By Armin Hauer, Advanced Technology Manager
Two weeks ago, I joined my German ebm-papst colleagues Katrin Schaake, Wolfgang Laufer and hundreds of scientists, researchers and engineers who swarmed San Antonio to attend three powerhouse events from June 3 - 7:
The Air Movement and Control Association International (AMCA) engineering conference
The International Gas Turbine Institute (IGTI)’s annual technical congress with several hundred papers and meetings of 20 committees
The ASME International Gas Turbine Institute’s TurboExpo 2013, which hosted vendors from 12 countries
As a longtime corporate member, ebm-papst has actively participated in AMCA’s events and worked on its committees. Because fans and turbomachinery play an important role in aircraft engines, power plant turbines and many other applications that would be discussed at IGTI and ASME, this year AMCA decided to co-locate and co-time its conference to allow cross-pollination of ideas and expertise with the other two events.
The scope of fan sizes explored during the AMCA conference spanned 3.6 to 157 in., speeds from 750 to 10,500 rpm, and absorbed power from 30 W to 20 MW. We fan engineers loved it!
The AMCA schedule included Wolfgang’s presentation, “Numerical Investigation of Axial Fans in Serial Connection,” that discussed his team’s research on two-stage setups of compact cooling fans, which are used widely in electronic telecom and computing equipment. These connected fans operate mostly at part load. If one fan fails, the remaining fan will speed up to avoid a local pressure drop or recirculation in the application.
Using 3D numerical methods, the ebm-papst team of aerodynamics engineers, led by Wolfgang, studied various two-stage set-ups of axial fans with 85 mm impeller diameters. The goal was to measure and compare steady and unsteady calculations of different serial fan configurations and compare results.
Our team proved how a proper arrangement of two axial fans will increase both fan pressure rise and flow rate. This type of arrangement would benefit air flow through the system & enhance cooling.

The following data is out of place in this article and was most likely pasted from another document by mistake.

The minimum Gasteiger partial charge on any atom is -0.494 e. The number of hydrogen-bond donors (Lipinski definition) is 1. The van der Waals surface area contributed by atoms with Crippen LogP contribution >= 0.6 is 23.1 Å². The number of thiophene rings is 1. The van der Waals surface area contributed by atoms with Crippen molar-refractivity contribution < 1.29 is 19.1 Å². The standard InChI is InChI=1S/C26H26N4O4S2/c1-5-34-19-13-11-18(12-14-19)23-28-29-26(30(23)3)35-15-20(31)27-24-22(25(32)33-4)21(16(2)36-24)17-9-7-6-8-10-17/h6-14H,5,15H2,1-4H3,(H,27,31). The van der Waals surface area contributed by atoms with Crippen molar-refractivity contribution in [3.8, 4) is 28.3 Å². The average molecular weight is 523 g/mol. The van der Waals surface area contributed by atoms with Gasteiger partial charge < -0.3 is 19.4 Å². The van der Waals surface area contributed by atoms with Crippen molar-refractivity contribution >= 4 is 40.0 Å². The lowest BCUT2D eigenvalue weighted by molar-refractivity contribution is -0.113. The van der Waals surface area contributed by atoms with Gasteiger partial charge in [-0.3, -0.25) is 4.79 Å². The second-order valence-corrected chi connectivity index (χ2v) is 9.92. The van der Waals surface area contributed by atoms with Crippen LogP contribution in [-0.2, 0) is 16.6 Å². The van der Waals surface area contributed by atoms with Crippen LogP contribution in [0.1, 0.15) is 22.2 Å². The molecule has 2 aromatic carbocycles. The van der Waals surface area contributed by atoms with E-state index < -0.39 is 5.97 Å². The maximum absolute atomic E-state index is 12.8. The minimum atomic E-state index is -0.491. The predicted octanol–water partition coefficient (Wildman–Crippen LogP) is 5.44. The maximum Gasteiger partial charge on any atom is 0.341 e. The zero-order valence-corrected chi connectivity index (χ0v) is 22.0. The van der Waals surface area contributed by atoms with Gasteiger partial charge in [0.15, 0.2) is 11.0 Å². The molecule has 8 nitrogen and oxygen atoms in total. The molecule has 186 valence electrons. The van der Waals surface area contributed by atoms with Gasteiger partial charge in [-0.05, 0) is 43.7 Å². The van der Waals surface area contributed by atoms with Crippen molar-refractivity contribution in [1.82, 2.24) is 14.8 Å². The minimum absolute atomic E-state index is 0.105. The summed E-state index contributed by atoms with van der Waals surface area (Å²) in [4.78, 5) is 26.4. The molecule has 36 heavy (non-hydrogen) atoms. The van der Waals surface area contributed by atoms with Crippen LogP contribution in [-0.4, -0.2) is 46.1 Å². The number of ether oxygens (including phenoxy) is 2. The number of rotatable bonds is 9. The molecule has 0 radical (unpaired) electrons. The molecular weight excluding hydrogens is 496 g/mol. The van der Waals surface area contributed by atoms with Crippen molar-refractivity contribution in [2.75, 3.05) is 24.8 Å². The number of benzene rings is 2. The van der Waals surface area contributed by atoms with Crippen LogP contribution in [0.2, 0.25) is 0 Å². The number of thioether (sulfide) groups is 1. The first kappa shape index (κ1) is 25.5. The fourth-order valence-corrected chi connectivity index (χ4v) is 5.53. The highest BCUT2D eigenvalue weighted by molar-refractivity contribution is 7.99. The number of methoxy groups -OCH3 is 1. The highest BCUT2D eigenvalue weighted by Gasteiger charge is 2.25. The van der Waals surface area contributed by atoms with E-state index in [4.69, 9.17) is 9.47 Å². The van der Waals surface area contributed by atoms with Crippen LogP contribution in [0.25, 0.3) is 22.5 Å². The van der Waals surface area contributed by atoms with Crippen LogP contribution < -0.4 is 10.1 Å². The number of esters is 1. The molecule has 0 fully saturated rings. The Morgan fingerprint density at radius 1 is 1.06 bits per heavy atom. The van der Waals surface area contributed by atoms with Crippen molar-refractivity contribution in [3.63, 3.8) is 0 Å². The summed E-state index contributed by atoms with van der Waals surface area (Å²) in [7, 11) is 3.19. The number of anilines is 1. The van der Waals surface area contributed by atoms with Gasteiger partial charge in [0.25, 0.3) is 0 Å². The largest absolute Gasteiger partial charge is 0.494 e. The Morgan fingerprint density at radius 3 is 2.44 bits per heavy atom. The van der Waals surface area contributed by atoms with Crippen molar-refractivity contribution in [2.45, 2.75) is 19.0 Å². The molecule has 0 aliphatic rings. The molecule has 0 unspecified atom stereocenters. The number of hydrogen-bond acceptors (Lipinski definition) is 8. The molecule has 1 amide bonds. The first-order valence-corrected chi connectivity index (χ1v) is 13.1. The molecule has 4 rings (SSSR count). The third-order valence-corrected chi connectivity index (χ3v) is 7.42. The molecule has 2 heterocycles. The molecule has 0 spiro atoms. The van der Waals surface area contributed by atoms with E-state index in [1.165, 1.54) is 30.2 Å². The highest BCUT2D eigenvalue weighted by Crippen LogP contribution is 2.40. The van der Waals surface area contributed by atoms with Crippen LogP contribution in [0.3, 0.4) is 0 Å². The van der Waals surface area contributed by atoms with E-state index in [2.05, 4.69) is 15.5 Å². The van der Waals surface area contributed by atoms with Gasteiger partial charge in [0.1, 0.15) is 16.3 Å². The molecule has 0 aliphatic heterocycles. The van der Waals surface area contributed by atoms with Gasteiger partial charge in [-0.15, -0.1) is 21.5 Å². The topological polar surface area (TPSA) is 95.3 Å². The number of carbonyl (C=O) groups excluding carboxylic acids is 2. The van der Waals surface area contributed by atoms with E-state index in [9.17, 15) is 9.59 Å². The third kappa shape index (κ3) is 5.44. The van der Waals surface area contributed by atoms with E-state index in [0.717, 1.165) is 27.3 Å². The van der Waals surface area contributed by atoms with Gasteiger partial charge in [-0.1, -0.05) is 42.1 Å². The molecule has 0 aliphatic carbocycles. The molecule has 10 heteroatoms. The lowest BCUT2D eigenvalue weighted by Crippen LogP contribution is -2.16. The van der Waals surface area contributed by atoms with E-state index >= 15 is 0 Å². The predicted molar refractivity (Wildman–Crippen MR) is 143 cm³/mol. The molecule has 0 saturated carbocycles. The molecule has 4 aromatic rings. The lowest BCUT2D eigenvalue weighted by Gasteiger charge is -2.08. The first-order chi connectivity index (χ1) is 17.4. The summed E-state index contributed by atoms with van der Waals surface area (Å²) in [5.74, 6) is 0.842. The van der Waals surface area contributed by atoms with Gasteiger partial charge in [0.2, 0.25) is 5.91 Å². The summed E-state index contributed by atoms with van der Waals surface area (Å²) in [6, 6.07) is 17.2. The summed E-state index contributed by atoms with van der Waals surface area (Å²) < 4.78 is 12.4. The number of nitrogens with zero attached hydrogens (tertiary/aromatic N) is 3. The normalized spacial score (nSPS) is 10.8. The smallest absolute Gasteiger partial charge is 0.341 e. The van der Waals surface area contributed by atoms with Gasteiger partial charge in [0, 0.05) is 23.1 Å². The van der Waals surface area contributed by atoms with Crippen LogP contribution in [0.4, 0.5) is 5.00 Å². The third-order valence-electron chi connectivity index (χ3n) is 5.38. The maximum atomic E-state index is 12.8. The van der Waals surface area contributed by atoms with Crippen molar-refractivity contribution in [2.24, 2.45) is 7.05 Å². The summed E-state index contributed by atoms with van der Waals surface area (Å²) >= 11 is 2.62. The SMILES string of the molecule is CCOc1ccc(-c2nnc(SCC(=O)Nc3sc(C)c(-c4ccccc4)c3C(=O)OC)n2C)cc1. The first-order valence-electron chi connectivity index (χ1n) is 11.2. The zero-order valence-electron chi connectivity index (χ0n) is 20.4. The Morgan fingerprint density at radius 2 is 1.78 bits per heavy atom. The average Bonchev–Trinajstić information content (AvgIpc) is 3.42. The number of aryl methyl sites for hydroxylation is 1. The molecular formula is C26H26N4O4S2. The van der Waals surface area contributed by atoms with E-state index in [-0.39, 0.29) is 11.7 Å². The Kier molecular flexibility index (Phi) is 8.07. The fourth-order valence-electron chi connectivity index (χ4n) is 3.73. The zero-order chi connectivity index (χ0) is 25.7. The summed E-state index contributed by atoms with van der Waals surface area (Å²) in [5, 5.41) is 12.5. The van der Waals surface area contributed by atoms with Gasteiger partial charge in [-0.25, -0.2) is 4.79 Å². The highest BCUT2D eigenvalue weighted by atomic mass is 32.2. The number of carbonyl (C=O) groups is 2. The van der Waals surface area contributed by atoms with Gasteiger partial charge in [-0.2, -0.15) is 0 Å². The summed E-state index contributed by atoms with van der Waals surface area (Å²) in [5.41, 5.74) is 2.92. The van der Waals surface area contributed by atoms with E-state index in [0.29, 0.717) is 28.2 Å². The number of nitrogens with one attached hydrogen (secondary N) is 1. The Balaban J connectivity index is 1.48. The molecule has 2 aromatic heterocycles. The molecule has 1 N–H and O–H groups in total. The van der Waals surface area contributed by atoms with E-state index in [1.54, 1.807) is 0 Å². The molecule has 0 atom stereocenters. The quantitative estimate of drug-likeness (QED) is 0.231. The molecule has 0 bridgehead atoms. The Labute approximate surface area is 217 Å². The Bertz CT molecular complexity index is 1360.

Dr. Michael Schmitz, manager of aerodynamics and simulation research and development at ebm-papst-St. Georgen, is a member of IGTI’s recently created Fans and Blowers Committee. The papers sponsored by this committee highlighted fan technologies in hovercrafts and fan sound reduction techniques for locomotives. One researcher provided bio mimetic studies involving fan blades with leading-edge bumps similar to the tubercles of humpback whales. Another analyzed the tip-clearance noise of axial fans, comparing experiments with numerical simulation. Another IGTI paper discussed inverse design methodology for fans and blowers driven by a genetic algorithm.
Other topics presented at the conference included computational fan development, innovations such as a carbon-fiber bladed fan for abrasive air streams and a pair of fire-resistant, reversible tunnel ventilation fans.
Presentations also addressed the all-important testing and certification of fans. In addition to electrical safety, air performance, sound, overspeed, balance and vibration requirements, some fans must undergo seismic pre-qualification or high-temperature stress testing.
A talk about permanent magnet fan motors provided a welcome refresher. In 2004, ebm-papst Inc. won the AHR Expo Innovation Award for incorporating magnetic drive technology in fans up to 50 in. diameter and 12 kW electrical input, which expanded products to a wide variety of HVAC/R applications that can benefit from these advances. The exhibition rounded off our days with hands-on demonstrations, follow-up discussions and networking opportunities.
Next year’s Turboexpo takes place in Düsseldorf, Germany, and we’re already looking forward to participating.
What innovations in fan technology are benefiting your business environment? What areas can be improved for your application’s air-moving requirements? We’d love to hear from you – leave a comment and message below.